I was at Koli Calling in 2016 and a paper was presented (“Replication in Computing Education Research: Researcher Attitudes and Experiences”) regarding the issue of replicating previous studies. Why replicate previous work? Because we have a larger number of known issues that have emerged in psychology and the medical sciences, where important work has not been able to be replicated. Perhaps the initial analysis was underpowered, perhaps the researchers had terrible bad luck in their sample, and perhaps there were… other things going on. Whatever the reason, we depend upon replication as a validation tool and being unable to replicate work puts up a red flag.
After the paper, I had follow-up discussions with Andrew Petersen, from U Toronto, and we talked about the many problems. If we do choose to replicate studies, which ones do we choose? How do we get the replication result disseminated, given that it’s fundamentally not novel work? When do we stop replicating? What the heck do we do if we invalidate an entire area of knowledge? Andrew suggested a “year of replication” as a starting point but it’s a really big job: how do we start a year of replication studies or commit to doing this as a community?
This issue was raised again at Learning@Scale 2017 by Justin Reich, from MIT, among others. One of the ideas that we discussed as part of that session was that we could start allocating space at the key conferences in the field for replication studies. The final talk as part of L@S was “Learning about Learning at Scale: Methodological Challenges and Recommendations”, which discussed general problems that span many studies and then made recommendations as to how we could make our studies better and reduce the risk of failing future replication. Justin followed up with comments (which he described as a rant but he’s being harsh) about leaving room to make it easier to replicate and being open to this kind of examination of our work: we’re now thinking about making our current studies easier to replicate and better from the outset, but how can we go back and verify all of the older work effectively?
I love the idea of setting aside a few slots in every conference for replication studies. The next challenge is picking the studies but, given each conference has an organising committee, a central theme, and reviewers, perhaps each conference could suggest a set and then the community identify which ones they’re going to have a look at. We want to minimise unnecessary duplication, after all, so some tracking is probably a good idea.
There are several problems to deal with: some political, some scheduling, some scientific, some are just related to how hard it is to read old data formats. None of them are necessarily insurmountable but we have to be professional, transparent and fair in how we manage them. If we’re doing replication studies to improve confidence in the underlying knowledge of the field, we don’t want to damage the community in doing it.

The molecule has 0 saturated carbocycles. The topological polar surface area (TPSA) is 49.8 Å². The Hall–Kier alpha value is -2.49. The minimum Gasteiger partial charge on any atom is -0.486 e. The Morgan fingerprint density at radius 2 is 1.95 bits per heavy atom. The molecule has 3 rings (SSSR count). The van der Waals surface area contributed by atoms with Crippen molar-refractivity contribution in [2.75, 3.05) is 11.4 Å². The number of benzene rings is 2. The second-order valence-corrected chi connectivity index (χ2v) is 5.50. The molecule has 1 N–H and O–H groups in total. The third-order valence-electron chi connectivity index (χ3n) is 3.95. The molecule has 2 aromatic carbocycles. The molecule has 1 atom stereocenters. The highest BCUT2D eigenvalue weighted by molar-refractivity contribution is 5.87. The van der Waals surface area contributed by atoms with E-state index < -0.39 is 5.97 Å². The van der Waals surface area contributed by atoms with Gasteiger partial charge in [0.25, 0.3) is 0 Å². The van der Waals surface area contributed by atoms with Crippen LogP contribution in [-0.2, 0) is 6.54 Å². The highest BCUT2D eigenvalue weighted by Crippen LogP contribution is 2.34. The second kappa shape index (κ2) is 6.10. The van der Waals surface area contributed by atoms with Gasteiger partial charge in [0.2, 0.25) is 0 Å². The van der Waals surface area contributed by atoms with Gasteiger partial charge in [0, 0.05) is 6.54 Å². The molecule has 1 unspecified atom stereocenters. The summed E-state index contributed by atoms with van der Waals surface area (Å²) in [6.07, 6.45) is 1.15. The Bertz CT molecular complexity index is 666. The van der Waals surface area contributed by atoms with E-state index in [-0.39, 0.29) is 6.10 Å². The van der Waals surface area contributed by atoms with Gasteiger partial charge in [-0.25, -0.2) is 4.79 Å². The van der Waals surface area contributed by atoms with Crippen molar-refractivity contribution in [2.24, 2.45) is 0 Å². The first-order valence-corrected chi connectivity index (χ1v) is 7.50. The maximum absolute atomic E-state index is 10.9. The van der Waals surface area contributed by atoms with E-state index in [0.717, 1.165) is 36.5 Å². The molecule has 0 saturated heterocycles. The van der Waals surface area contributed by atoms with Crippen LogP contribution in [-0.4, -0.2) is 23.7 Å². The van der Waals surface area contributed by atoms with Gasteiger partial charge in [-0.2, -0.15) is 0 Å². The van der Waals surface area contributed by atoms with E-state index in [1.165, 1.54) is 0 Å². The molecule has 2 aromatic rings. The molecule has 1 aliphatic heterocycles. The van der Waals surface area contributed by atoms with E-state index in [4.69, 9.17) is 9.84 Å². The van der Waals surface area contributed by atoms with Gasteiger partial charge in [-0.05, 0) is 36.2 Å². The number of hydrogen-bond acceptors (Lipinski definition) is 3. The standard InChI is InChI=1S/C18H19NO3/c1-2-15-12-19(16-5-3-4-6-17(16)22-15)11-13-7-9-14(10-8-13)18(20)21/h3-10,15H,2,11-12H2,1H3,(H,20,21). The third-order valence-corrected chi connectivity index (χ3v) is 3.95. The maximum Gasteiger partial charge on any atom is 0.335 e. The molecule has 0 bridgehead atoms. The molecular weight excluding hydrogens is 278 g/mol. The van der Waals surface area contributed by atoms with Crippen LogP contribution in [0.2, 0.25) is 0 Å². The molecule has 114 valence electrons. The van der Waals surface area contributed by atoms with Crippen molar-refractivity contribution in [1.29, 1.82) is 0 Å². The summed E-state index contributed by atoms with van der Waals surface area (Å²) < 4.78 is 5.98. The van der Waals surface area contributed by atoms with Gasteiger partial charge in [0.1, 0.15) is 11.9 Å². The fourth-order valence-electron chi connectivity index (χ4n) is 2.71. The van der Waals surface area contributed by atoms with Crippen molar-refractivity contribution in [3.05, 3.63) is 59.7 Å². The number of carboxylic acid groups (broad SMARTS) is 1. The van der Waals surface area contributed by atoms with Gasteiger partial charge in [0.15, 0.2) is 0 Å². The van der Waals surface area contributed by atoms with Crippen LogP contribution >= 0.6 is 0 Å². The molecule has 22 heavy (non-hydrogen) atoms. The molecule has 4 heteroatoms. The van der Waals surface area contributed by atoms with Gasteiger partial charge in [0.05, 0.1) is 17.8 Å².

Let me put out a gentle call to action, perhaps for next year, perhaps for the year after. If you’re involved with a conference, why not consider allocating a few slots to replication studies for the key studies in your area, if they haven’t already been replicated? Even the opportunity to have a community discussion about which studies have been effectively replicated will help identify what we can accept as well as showing us what we could fix.
Does your conference have room for a single track, keynote-level session, to devote some time to replication? I’ll propose a Twitter hashtag of #replicationtrack to discuss this and, hey, if we get a single session in one conference out of this, it’s more than we had.
Another 5-pointer, inspired by a post I read about the stereotypes of scientists. (I know there are just as many about other professions but scientist is one of my current ones.)
- We’re not all “bushy-haired” confused old white dudes.
It’s amazing that pictures of 19th Century scientists and Einstein have had such an influence on how people portray scientists. This link shows you how academics (researchers in general but a lot of scientists are in here) are shown to children. I wouldn’t have as much of a problem with this if it wasn’t reinforcing a really negative stereotype about the potential uselessness of science (Professors who are not connected to the real world and who do foolish things) and the demography (it’s almost all men and white ones at that) which are more than likely having a significant impact on how kids feel about going into science.